The scheme, which offers free trips to senior citizens to visit the six abodes of Lord Muruga, has come under scrutiny for its financial implications. HR and CE Minister Sekar Babu stated that the government would spend Rs. 50,000 per individual, with the government bearing Rs. 15,830 of the cost under the subsidy head. However, critics have raised concerns over the inflated cost, comparing it to similar pilgrimage schemes offered by other organizations at much lower rates.
Critics argue that while the BJP’s pilgrimage to Ayodhya includes all expenses at a cost of Rs. 3,100 per head, the TN government’s scheme claims to spend Rs. 50,000 per person. Additionally, questions have been raised about the necessity of such high expenses for visits to temples within India.
Advocate Kutralanathan, a functionary of the Hindu Munnani, expressed skepticism about the government’s motives, highlighting the discrepancy in costs and the lack of transparency. He pointed out that while the government spends significant amounts on subsidies, it fails to justify the exorbitant expenses for visits to local temples. Kutralanathan questioned whether the funds were being used appropriately and called for accountability from the government.
Furthermore, concerns have been raised about the government’s priorities, particularly regarding the allocation of resources for religious pilgrimages. Kutralanathan compared the government’s treatment of Hindu temples, which generate revenue through offerings and fees, to its sponsorship of pilgrimages for other religious groups without similar financial contributions.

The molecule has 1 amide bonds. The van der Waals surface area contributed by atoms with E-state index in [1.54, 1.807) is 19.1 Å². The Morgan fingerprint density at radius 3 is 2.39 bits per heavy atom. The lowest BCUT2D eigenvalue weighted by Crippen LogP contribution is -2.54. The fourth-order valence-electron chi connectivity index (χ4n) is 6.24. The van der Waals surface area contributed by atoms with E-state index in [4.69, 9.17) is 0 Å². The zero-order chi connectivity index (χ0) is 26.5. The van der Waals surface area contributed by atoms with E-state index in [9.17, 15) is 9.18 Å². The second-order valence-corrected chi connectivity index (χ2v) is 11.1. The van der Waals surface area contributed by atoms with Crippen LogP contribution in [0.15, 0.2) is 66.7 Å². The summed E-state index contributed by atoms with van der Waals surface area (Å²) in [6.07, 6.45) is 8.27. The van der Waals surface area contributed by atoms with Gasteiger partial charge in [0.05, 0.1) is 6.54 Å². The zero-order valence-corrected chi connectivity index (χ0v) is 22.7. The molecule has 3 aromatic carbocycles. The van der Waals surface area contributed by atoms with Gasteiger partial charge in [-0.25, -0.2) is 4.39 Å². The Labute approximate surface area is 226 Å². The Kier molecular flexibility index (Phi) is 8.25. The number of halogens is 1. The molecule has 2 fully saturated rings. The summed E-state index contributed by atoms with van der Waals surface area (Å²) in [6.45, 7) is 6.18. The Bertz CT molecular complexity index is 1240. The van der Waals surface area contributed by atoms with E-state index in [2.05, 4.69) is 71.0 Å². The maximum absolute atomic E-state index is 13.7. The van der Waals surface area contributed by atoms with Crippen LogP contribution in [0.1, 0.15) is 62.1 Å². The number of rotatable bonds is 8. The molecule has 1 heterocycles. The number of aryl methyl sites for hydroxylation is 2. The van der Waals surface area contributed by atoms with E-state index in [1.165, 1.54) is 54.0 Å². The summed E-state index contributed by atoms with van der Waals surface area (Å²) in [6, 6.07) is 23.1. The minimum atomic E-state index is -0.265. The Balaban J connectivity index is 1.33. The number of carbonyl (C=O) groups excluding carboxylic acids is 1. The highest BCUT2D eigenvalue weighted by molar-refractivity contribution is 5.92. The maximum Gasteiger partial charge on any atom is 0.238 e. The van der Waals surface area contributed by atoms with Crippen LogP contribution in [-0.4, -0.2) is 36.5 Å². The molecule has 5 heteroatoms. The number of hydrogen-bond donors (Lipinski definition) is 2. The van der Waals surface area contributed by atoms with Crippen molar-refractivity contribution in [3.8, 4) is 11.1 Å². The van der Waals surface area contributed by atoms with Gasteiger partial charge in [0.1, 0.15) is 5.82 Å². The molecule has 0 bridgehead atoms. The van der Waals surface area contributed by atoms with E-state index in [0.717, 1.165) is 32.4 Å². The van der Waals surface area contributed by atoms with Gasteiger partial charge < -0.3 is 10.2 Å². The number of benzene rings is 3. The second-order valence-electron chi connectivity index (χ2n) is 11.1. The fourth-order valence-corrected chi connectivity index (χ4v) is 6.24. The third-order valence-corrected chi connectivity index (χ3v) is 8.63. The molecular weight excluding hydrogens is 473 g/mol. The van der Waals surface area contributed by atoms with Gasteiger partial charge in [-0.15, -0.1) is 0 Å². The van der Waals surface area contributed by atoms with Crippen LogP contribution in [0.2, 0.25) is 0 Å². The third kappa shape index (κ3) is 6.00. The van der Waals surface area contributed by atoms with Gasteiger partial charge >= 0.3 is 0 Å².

The controversy has deepened with allegations of possible financial irregularities and misuse of funds earmarked for the HR and CE department. Critics argue that the discrepancies in costs raise suspicions of potential scams and call for a thorough investigation into the matter.
Meanwhile, the TN government’s decision to sponsor pilgrimages for senior citizens has drawn both praise and criticism from the public. While some appreciate the initiative to facilitate religious journeys for the elderly, others question the government’s handling of the scheme and its allocation of resources.
Critics argue that the government provides substantial financial assistance to minorities, including 2500 tons of rice for Ramzan porridge, a monthly salary of Rs. 24,000 for imams, annual scholarships of Rs. 30,000 for Muslim students, and financial support of Rs One lakh for Mecca pilgrims and Rs. 37,000 for Christian pilgrims visiting Jerusalem. Additionally, Christian students receive Rs. 30,000 each as educational assistance.
Critics highlight the economic strain faced by the Tamil Nadu government, with a debt amounting to Rs. 8 lakh crores. They question the rationale behind the state’s generosity towards religious initiatives for minority groups, particularly when the government is grappling with financial challenges.
The controversy has intensified, with critics pointing out the DMK government’s contrasting approach, preventing special poojas on January 22, while organising free Anna dhan (food distribution) in temples on the death anniversary of former CM CN Annadurai. Critics argue that temples should be regarded as sacred places and not treated as dining halls, emphasising the need for religious ceremonies rather than anna dhan on such occasions.
As the debate continues, the Tamil Nadu government faces calls for transparency and a reassessment of its financial priorities, especially concerning allocations for religious assistance.